Yep, little kids could go and and buy a pack of smokes for Mom or Dad or whoever back then.
    You didn't have to show any ID.

    She used to give me .50 cents and I could "Keep The Change" and that was Windfall Profits for me back then.

    When you unfairly TAX anything you're eventually going to create a Black Market if the profit is there to be made.
    I remember those days. It sure is a different world we live in today.

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    How many younger forum members have never even seen one of these machines and they used to be EVERYWHERE!
    And these machines had absolutely no way of knowing that you were only 13 years old and buying yourself a pack of smokes.
    You only had to be tall enough to reach the coin slot.


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    How many younger forum members have never seen one of these and they used to be EVERYWHERE!
    I bet those cigarettes are stale..........Some Luckies in there too!

    And yes........"It's for the Children"

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    L.S.M.F.T. Lucky Strike Means Fine Tobacco

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    L.S.M.F.T. Lucky Strike Means Fine Tobacco

  9. #9
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    Here's a better one:



    Paul34 had it right:

    The Department of Justice, the ATF's parent agency, estimates that federal, state and local governments lose out on $5 billion annually in tax revenue from cigarettes sold through illegitimate channels.
    BTW, Obama has also called out the IRS to track down other Tax Cheats too............so watch your P's & Q's on those tax returns!

  10. #10
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    A while back I use to work at Walgreens. Over the course a week or two the same 2 chubby dark haired guys with NY accents would come in and buy every box and carton of cigs. They carried their wads of cash under their shirts in passport-like neck holders. I kinda figured they were pulling something like this, but on a smaller scale. Keep in mind I'm located in FL where the taxes, at the time, were very low on tobacco.
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    Member Array Archie's Avatar
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    Current FEDERAL (Internal Revenue) tax on cigarettes is $10.066 per carton. Title 26 U.S.Code section 5703 lists all this; it's public law and public information.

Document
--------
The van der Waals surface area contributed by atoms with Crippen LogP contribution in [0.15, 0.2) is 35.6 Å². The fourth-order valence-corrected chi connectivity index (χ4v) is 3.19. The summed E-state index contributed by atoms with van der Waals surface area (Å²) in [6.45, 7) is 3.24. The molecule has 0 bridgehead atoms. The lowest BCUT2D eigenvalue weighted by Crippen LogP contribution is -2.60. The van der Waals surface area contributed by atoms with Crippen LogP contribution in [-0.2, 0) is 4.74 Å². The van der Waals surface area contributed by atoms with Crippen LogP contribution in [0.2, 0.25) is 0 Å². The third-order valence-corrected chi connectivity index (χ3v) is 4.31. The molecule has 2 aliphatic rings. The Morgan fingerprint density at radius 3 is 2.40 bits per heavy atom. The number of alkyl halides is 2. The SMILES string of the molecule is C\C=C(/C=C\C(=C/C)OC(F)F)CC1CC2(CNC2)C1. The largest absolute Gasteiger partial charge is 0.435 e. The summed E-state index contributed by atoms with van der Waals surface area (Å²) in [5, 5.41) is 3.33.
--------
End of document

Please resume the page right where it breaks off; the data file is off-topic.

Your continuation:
State and local taxes are in addition to this. There's a lot of money in cigarette taxes.

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  12. #12
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    Most of the Tobacco companies have at least one, if not two or more attorneys that deal solely with smuggling and counterfeit cigarette matters.

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    This has nothing to do with the post, but they're going for tobacco again. I'm an advice pipe and cigar smoker (no cigarettes, though), and since the SCHIP tax hasn't raised the amount of tax they expected they're wanting to increase the pipe tobacco per pound tax to the equivalent of the roll your own cigarette tobacco. Pipe tobac is currently about $3/lb--the new tax--$27/lb. PS, I buy mine by the pound right now at roughly $45.
    Last edited by HotGuns; January 24th, 2010 at 01:54 PM. Reason: language workaround
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    VIP Member Array zacii's Avatar
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    "Smuggling reduces prices, so it increases use, especially among kids, who are more price-sensitive" in their purchases, said Eric Lindblom, director of policy research for the Campaign for Tobacco-Free Kids.
    ?? I thought black markets increased prices?
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    Member Array Holger's Avatar
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    Saw a T-shirt today that said:
    Alcohol,
    Tobacco,
    Firearms,
    Who's bringing the chips?

    Thought it was pretty funny. Anyway, they fail to mention there would be no black market for cigarettes if the taxes weren't so outrageously high.

    It gets to be ridiculous. The government raises taxes on cigs with the goal of reducing consumption, yet they plan on funding all sorts of initiatives with the increased tax dollars. Then when it WORKS, and the revenue stream goes down, they can't understand why they can't pay for all the wasteful programs they wanted in the first place.

    So the government takes up sting operations to counter a situation they created, wasting cash and putting LEO lives in danger. Wonder what it's going to be like when marijuana gets legalized.